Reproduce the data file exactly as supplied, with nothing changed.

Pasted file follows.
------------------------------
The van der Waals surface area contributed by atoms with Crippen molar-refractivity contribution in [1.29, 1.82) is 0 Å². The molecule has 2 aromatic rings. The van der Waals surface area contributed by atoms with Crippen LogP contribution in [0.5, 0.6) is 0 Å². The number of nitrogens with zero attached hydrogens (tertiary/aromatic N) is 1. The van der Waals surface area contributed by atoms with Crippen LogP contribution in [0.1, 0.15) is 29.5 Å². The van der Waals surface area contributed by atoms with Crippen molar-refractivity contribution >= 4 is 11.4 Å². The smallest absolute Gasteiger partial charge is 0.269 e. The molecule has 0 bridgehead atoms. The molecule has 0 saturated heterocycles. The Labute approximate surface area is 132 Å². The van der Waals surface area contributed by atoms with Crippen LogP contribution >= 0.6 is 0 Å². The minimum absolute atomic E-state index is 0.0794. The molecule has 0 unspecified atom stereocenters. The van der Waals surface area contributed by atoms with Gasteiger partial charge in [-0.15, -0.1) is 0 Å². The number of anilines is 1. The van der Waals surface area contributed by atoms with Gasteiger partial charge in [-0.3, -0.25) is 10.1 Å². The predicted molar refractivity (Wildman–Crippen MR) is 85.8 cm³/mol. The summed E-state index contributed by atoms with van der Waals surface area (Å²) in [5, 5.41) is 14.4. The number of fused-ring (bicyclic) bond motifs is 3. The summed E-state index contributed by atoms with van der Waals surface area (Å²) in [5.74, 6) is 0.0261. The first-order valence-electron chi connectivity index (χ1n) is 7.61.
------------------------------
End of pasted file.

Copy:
The van der Waals surface area contributed by atoms with Crippen molar-refractivity contribution in [1.29, 1.82) is 0 Å². The molecule has 2 aromatic rings. The van der Waals surface area contributed by atoms with Crippen LogP contribution in [0.5, 0.6) is 0 Å². The number of nitrogens with zero attached hydrogens (tertiary/aromatic N) is 1. The van der Waals surface area contributed by atoms with Crippen LogP contribution in [0.1, 0.15) is 29.5 Å². The van der Waals surface area contributed by atoms with Crippen molar-refractivity contribution >= 4 is 11.4 Å². The smallest absolute Gasteiger partial charge is 0.269 e. The molecule has 0 bridgehead atoms. The molecule has 0 saturated heterocycles. The Labute approximate surface area is 132 Å². The van der Waals surface area contributed by atoms with Crippen LogP contribution >= 0.6 is 0 Å². The minimum absolute atomic E-state index is 0.0794. The molecule has 0 unspecified atom stereocenters. The van der Waals surface area contributed by atoms with Gasteiger partial charge in [-0.15, -0.1) is 0 Å². The number of anilines is 1. The van der Waals surface area contributed by atoms with Gasteiger partial charge in [-0.3, -0.25) is 10.1 Å². The predicted molar refractivity (Wildman–Crippen MR) is 85.8 cm³/mol. The summed E-state index contributed by atoms with van der Waals surface area (Å²) in [5, 5.41) is 14.4. The number of fused-ring (bicyclic) bond motifs is 3. The summed E-state index contributed by atoms with van der Waals surface area (Å²) in [5.74, 6) is 0.0261. The first-order valence-electron chi connectivity index (χ1n) is 7.61.